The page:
Without their active participation in the politics of our country, there would be no victims' rights or sex offender registry in the Criminal Code. Together we worked hard on bringing the issue of drugs to the House of Commons, fought SE2 for cleaner air and dealt with the devastation of the avian flu.

I want to sincerely thank my staff, my children, Jason and Trena, and most important, my wife, Marty, for standing behind me. I wish all my colleagues the wisdom to come to this place as Canadians working together for the common good, and I certainly hope we see an election that sees that motley group of people over there removed.

An Act to Authorize the Minister of Finance to Make Certain Payments May 10th, 2005

I think I have heard it all here today, Mr. Speaker. In the opening remarks of the Liberal member, I believe he said it was an unplanned social trust. I have been around this place for 13 years and this is a new one. This is an unplanned social trust. All of a sudden these things he just talked about become important because the Liberals made a deal with the NDP. That is what the unplanned social trust is. It is a $4.5 billion deal.

If it was important before today, why was it not planned in the budget in the first place? Why is it that we have to suffer in the House of Commons the stupidity of a government that says it just made a $4.5 billion deal and boy has it now got a planned social trust? What kind of stupidity is that anyway?

I spend a lot of time going across the country on issues such as drugs. The number of addicted young people is growing every single day. The issue has been in the House of Commons for three years. The Liberals have an unplanned social trust, but there is not one red cent in the budget or the social trust budget to try to get people off drugs.

He talked about education. Has anyone ever seen an ad on television or in the newspapers, or heard one on radio from the federal government trying to show young people that drugs are not good? But the Liberals have some unplanned issue about education.

By the way, there was an announcement yesterday about a whole bunch of money for airports across Canada. I asked the transport minister yesterday how much was in it for the Abbotsford airport. Not one red cent. It must be because it is one of the strongest held Conservative ridings in the country. That is sick.

Why is it that if these issues are so darned important to Canadians that they were not in the budget in the first place? The government has the unmitigated gall to stand in the House of Commons and say that all of a sudden these issues are really important because it made a deal with the NDP.

Petitions May 10th, 2005

Mr. Speaker, finally, I have many petitioners with regard to Bill C-275, an act to amend the Criminal Code regarding failure to stop at the scene of an accident, which is known commonly as Carley's Law hit-and-run. These petitioners again ask that parliament continue to support that legislation.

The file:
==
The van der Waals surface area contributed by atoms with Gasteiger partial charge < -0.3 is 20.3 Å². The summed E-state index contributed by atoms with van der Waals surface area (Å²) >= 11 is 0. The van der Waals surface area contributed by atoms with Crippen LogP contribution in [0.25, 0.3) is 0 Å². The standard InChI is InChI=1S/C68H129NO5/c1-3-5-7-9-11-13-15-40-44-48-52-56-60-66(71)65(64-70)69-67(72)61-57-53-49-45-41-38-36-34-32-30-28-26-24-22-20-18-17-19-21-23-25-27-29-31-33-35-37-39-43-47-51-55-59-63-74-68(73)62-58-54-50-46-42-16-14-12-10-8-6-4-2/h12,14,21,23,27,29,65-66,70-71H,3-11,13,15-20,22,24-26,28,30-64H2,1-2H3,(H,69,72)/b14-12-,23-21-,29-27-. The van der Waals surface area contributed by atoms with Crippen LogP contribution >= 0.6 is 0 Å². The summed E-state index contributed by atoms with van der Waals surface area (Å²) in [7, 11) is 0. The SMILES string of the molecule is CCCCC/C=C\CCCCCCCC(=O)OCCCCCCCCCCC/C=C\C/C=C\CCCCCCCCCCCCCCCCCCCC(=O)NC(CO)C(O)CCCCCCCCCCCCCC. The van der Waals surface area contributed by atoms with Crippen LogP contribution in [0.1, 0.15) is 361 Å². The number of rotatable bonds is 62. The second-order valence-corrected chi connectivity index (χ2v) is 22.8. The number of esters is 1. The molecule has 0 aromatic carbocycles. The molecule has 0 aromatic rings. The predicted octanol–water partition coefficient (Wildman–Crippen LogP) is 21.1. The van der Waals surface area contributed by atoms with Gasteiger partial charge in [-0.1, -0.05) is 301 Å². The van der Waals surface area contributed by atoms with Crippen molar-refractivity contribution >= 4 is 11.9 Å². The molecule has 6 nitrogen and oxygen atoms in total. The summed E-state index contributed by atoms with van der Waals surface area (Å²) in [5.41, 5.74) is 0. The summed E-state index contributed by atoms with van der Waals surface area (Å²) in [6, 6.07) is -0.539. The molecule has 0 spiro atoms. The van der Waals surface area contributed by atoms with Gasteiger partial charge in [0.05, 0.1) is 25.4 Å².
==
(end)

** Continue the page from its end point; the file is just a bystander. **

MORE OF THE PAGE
Petitions May 10th, 2005

Mr. Speaker, I have several petitions in which the petitioners ask Parliament to pass legislation to recognize the institution of marriage in federal law as being a lifelong union of one man and one woman to the exclusion of all others.

Petitions May 10th, 2005

Mr. Speaker, I have numerous petitions.

I have two petitions in which the petitioners ask the government assembled in Parliament to vote in favour of Bill C-275, an act to amend the Criminal Code regarding failure to stop at the scene of an accident, which would make sentencing for hit-and-run drivers more severe.

Budget Implementation Act, 2005 April 12th, 2005

Might I suggest, Mr. Speaker, there is another way to make priorities. If we could convince the government to take the revenues it has and spend them in the right places and not feed political parties for a change, that might be a good way to do it. I would like to ask my colleague whether he thinks maybe the government's priorities are just a little bit wrong.

Budget Implementation Act, 2005 April 12th, 2005

Mr. Speaker, it is no surprise to anyone in Canada that budget promises are seldom met by governments, and particularly this one since 1993.

This would be about the 12th budget that I have gone through. There is virtual disappointment from the region which I represent which is Abbotsford in British Columbia.

I was just wondering how my colleague would reconcile how a government would set priorities. He talked about the Detroit-Windsor corridor upgrading which I do not doubt for a minute needs it, but I will talk for a moment about Highway 1 on the lower mainland of British Columbia which is nothing short of a cow path in comparison to most highways these days. We have a gridlock in the lower mainland of British Columbia. We are trying to get funds as well.

I wonder how my colleague would reconcile who would get the money first, who would make the decisions, how it would be prioritized. Is the Windsor corridor more of a cow path than the one that I drive on from Abbotsford to Vancouver? How do we get those people to rationalize and make better choices than the choices they make?